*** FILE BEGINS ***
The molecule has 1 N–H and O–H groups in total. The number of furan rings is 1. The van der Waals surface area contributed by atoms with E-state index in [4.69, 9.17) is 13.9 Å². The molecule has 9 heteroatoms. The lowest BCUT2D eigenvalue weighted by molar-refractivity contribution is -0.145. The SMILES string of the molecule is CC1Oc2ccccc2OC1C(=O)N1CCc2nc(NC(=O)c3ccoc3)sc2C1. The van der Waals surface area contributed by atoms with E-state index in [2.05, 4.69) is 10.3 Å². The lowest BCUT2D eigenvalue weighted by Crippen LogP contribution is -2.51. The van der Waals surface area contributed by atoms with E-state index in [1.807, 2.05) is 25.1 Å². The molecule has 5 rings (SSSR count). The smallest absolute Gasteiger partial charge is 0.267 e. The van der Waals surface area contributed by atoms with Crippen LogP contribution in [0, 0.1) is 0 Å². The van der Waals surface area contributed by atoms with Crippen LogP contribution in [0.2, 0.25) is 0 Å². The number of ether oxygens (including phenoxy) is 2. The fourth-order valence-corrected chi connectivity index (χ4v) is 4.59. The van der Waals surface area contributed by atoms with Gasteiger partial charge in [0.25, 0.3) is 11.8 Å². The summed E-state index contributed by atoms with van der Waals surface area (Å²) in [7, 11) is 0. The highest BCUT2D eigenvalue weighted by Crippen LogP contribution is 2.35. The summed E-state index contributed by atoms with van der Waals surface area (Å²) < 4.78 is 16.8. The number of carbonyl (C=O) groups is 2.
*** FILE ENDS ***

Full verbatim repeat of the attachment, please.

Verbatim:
The molecule has 1 N–H and O–H groups in total. The number of furan rings is 1. The van der Waals surface area contributed by atoms with E-state index in [4.69, 9.17) is 13.9 Å². The molecule has 9 heteroatoms. The lowest BCUT2D eigenvalue weighted by molar-refractivity contribution is -0.145. The SMILES string of the molecule is CC1Oc2ccccc2OC1C(=O)N1CCc2nc(NC(=O)c3ccoc3)sc2C1. The van der Waals surface area contributed by atoms with E-state index in [2.05, 4.69) is 10.3 Å². The lowest BCUT2D eigenvalue weighted by Crippen LogP contribution is -2.51. The van der Waals surface area contributed by atoms with E-state index in [1.807, 2.05) is 25.1 Å². The molecule has 5 rings (SSSR count). The smallest absolute Gasteiger partial charge is 0.267 e. The van der Waals surface area contributed by atoms with Crippen LogP contribution in [0, 0.1) is 0 Å². The van der Waals surface area contributed by atoms with Crippen LogP contribution in [0.2, 0.25) is 0 Å². The number of ether oxygens (including phenoxy) is 2. The fourth-order valence-corrected chi connectivity index (χ4v) is 4.59. The van der Waals surface area contributed by atoms with Gasteiger partial charge in [0.25, 0.3) is 11.8 Å². The summed E-state index contributed by atoms with van der Waals surface area (Å²) in [7, 11) is 0. The highest BCUT2D eigenvalue weighted by Crippen LogP contribution is 2.35. The summed E-state index contributed by atoms with van der Waals surface area (Å²) < 4.78 is 16.8. The number of carbonyl (C=O) groups is 2.